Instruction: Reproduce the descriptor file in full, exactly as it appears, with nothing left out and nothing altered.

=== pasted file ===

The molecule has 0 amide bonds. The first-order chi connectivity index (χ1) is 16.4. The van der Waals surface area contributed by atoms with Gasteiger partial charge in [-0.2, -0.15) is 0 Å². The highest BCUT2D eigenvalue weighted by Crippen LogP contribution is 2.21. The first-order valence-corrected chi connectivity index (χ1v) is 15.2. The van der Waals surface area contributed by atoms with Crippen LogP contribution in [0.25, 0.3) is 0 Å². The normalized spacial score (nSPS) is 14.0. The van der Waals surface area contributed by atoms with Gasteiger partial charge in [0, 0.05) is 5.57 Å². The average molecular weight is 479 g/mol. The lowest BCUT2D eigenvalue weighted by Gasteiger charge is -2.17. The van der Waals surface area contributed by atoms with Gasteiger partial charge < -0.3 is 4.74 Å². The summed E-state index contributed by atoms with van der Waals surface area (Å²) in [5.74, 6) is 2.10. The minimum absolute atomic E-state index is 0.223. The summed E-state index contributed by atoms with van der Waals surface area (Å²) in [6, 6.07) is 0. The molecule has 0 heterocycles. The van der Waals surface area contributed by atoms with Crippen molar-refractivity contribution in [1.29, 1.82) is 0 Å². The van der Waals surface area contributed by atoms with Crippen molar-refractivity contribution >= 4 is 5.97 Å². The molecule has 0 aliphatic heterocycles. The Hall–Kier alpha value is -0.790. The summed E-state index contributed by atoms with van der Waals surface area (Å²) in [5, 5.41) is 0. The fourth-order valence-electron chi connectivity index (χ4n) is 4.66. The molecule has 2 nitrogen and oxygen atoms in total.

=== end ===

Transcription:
The molecule has 0 amide bonds. The first-order chi connectivity index (χ1) is 16.4. The van der Waals surface area contributed by atoms with Gasteiger partial charge in [-0.2, -0.15) is 0 Å². The highest BCUT2D eigenvalue weighted by Crippen LogP contribution is 2.21. The first-order valence-corrected chi connectivity index (χ1v) is 15.2. The van der Waals surface area contributed by atoms with Crippen LogP contribution in [0.25, 0.3) is 0 Å². The normalized spacial score (nSPS) is 14.0. The van der Waals surface area contributed by atoms with Gasteiger partial charge in [0, 0.05) is 5.57 Å². The average molecular weight is 479 g/mol. The lowest BCUT2D eigenvalue weighted by Gasteiger charge is -2.17. The van der Waals surface area contributed by atoms with Gasteiger partial charge < -0.3 is 4.74 Å². The summed E-state index contributed by atoms with van der Waals surface area (Å²) in [5.74, 6) is 2.10. The minimum absolute atomic E-state index is 0.223. The summed E-state index contributed by atoms with van der Waals surface area (Å²) in [6, 6.07) is 0. The molecule has 0 heterocycles. The van der Waals surface area contributed by atoms with Crippen molar-refractivity contribution in [1.29, 1.82) is 0 Å². The van der Waals surface area contributed by atoms with Crippen molar-refractivity contribution >= 4 is 5.97 Å². The molecule has 0 aliphatic heterocycles. The Hall–Kier alpha value is -0.790. The summed E-state index contributed by atoms with van der Waals surface area (Å²) in [5, 5.41) is 0. The fourth-order valence-electron chi connectivity index (χ4n) is 4.66. The molecule has 2 nitrogen and oxygen atoms in total.